Please help; upstairs has 1 rad on landing (hot), next is the toilet
(hot),small bedroom barely luke warm , 2nd bedroom barely luke warm ,finally
main bedroom stone cold.
when bleeding main bedroom rad a constant flow of water comes out with no
hissing. However in the small and 2nd bedroom the water comes out with
hissing also not a constant stream.I have been bleeding said rads but it
make any difference to the rads heat.I seem to have emptied bucket loads of
water from the system - is this right?-do i just keep on doing what i'm
doing untill the air goes?
Any ideas, suggestions gratefully received
It sounds as if you might be getting some air in as you bleed. I assume that
it is a vented system with a small feed/expansion tank in the attic - rather
than a sealed system with a filling loop and expansion vessel?
Make sure that there is some water in the feed/expansion tank - at least a
couple of inches to cover the outlet, but not too much - and that the ball
valve isn't stuck. [If this tank becomes empty, you'll suck air rather water
into the system when you open a bleed valve].
If there is a tap or gate valve on the feed pipe from the feed/expansion
tank into the system make sure it is open.
You could have an air lock in one pipe to each rad, which doesn't clear when
you bleed it because the replacement water comes via the other pipe. In
order to eliminate this possibility, bleed each rad twice - once through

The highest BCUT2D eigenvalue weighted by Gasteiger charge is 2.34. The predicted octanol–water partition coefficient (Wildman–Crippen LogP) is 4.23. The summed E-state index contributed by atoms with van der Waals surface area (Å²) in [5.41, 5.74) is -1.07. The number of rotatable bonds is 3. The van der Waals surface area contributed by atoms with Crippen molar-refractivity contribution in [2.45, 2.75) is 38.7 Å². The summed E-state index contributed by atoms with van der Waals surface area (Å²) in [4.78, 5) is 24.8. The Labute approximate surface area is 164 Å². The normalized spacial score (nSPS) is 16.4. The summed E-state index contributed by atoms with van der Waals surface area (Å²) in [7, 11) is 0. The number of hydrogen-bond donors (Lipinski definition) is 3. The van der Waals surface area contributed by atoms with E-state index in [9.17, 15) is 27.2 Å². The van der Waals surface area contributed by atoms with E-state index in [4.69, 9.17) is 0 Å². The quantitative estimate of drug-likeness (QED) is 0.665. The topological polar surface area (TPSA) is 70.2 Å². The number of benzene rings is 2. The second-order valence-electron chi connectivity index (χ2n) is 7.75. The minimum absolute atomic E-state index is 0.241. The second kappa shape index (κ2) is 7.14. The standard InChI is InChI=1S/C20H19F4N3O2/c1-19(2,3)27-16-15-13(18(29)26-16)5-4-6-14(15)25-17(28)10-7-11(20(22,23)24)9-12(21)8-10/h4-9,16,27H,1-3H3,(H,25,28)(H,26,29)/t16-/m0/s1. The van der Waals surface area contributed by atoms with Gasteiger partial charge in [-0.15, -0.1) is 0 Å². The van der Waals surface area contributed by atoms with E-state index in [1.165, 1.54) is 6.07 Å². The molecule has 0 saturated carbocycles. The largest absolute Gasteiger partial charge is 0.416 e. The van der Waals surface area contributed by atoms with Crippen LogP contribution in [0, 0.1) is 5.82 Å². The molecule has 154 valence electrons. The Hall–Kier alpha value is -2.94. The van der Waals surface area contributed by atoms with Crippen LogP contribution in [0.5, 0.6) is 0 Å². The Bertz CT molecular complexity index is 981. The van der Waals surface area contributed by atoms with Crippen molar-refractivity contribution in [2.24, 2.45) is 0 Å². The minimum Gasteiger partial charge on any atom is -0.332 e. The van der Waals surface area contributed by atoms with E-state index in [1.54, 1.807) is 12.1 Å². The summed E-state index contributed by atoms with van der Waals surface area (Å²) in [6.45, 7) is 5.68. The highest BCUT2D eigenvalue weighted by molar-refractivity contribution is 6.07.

each pipe. In other words, turn off one valve and bleed until you get a
steady stream of water - then close that valve and open the other one and
repeat the process. Finally open the other valve and, if the system has been
balanced, make sure you leave the lockshield valve in the same partially
open position as when you started. [When you close the lockshields, count
how many complete and partial turns it takes to close them, so that you can
subsequently open them again by the same amount].
If, when all the rads are fully bled, some still don't get hot, you may have
to re-balance the system by turning down the lockshields on the hottest rads
to increase the resistance of these - which will provide a bit more urge for
the water to flow through the cooler rads. It will always take the easiest
route round the system!
The need for radiators to be bled, is usually shown up by the fact that
the lower section will become hot, whilst the upper section stays cold
where air is trapped. They idea is to simply let the air out and and
stop when water appears.
When the heating is actually running (boiler firing) you should be able
to feel the hot water appear in the pipe as it makes its way to the
radiator. Each radiator has two valves, one for turning it on and off,
the other (which is identical, apart from lacking a handle) is for
balancing the flow.
Your problem could be that either of the above valves are turned off,
or you have an airlock (a bubble of air in the pipework). To solve the
latter problem.... Make sure both valves are open on the problem
radiators, turn off all the other radiators in other rooms, then run
the heating. This should ensure airlocks are cleared. If this works,
try bleeding the radiators again.
There are a number of possible problems (and attendent solutions) here. To
determine which is likely, we need to know whether this behaviour has always
existed, has existed since some work was done to the system, has suddenly
occurred, or has built up over time.
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